Within two years, the Phillies designated him for assignment, and on February 1, 2018, Appel announced his retirement. He was 26. Future ROY, MVP, World Series Champion, all-star, and all-around great player, Kris Bryant was the next pick. Oh, what could have been.

“I’m 26, I have a Stanford degree, I have many interests beyond baseball, which I still love, but I have a lot of things I care about. I enjoy challenging my mind. My last four years in baseball have challenged my mind.”

Appel in an interview with Bleacher Report after announcing his retirement

2014: Brady Aiken

This one is an interesting case. A flame-throwing high school pitcher, destined for stardom, and a hefty payday. Houston once again had the pleasure of selecting first thanks to their sheer lack of skill. Draft analyst Keith Law had Aiken pegged as the first pick, three months before the draft.

Houston took Aiken and offered him $6.5 Million, but during the physical, the team noticed inflammation in the elbow of his throwing arms and quickly reduced the offer to $5 Million. Aiken rejected the deal and went unsigned through the signing deadline. He eventually enrolled at IMG Academy for a postgraduate season, and in the first inning of his first start, blew out his elbow and was forced to have Tommy John surgery. The following year, Aiken was selected 17th overall by the Cleveland Indians, signing for $2.5 Million. 

“It was just one pitch, first inning, and it just kind of clicked a little bit. I was like, ‘Oh, man, that’s kind of weird.’ It didn’t really hurt too bad. I just kept throwing, and it progressively got worse to the point where, yeah, this doesn’t feel the greatest.”

Aiken told Bleacher Report’s Scott Miller in 2017

Aiken did not pitch in 2018 and only made two starts in 2019 before stepping away for unknown reasons. Safe to say Houston fumbled this one. BUT, there’s a massive silver lining. Because Houston was unable to sign Aiken, they were awarded the second overall pick in the 2015 draft as compensation, which they used on that kid Boston selected back in 2012, Alex Bregman. He had switched to third base, and eventually became a two-time all-star while helping Houston win the 2017 World Series. Not a bad second chance for the Astros.

2015: Dansby Swanson

Arizona made two costly errors with this pick. Swanson was a great shortstop at Vanderbilt University, helping lead the team to a victory over the Virginia Cavaliers in the 2014 College World Series while garnering College World Series Most Outstanding Player.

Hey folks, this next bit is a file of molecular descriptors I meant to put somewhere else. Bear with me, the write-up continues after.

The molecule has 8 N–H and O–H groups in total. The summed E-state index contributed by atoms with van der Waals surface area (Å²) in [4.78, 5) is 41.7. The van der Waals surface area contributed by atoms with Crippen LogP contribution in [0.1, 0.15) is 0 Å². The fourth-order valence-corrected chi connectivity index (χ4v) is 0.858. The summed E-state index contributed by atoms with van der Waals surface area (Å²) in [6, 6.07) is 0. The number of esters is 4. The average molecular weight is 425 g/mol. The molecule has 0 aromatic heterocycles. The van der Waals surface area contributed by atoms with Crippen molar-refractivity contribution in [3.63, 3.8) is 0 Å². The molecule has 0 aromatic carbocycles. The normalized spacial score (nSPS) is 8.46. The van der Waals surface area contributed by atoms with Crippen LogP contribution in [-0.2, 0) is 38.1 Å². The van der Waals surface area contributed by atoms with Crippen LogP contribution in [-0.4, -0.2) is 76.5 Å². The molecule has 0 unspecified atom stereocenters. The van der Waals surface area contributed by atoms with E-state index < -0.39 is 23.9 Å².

While great in college, Swanson’s production at the major league level has been nothing to write home about. But Arizona never even got to see him player at the top level, dealing him six months after the draft, along with Ender Inciarte and Aaron Blair, for starting pitcher Shelby Miller. 

“It didn’t hurt that Dansby Swanson was born and raised five minutes from our new ballpark and was an all-world guy at Vanderbilt and was a No. 1 guy in the Draft that our guys loved.”

Then Braves president of baseball operations John Hart

Miller was coming off a 6-17 season in 2015. That’s not the type of player you deal a first-round draft pick for, let alone the first overall pick. Things only got worse once he got to Arizona. In Millers’ three years with the D-Backs, he went 5-18 with a 6.35 ERA. 

A man mentioned twice already, Alex Bregman, who was picked right after Swanson, would have been the better pick for Arizona. Alas, as the knight in Indiana Jones said, the D-Backs “chose poorly.”

2016: Mickey Moniak

Heading into the 2016 draft, the Philadelphia Phillies already had a top-5 ranked farm system thanks in part to luck while drafting, and the Ken Giles trade. Despite the team’s horrible record the previous season, having a great farm system to go along with the first overall draft pick, was the icing on the cake for the Phillies.

Philly ended up selecting Moniak, an outfielder from California. In the three full seasons since being drafted. Moniak has yet to advance past the Reading Fighting Phils of the Class AA Eastern League. He appeared in 14 games with the Phillies in 2020 during Spring Training before it was shut down due to COVID-19. Hints of offensive potential have peaked through over the years, but not enough for possible talks of bust to go away.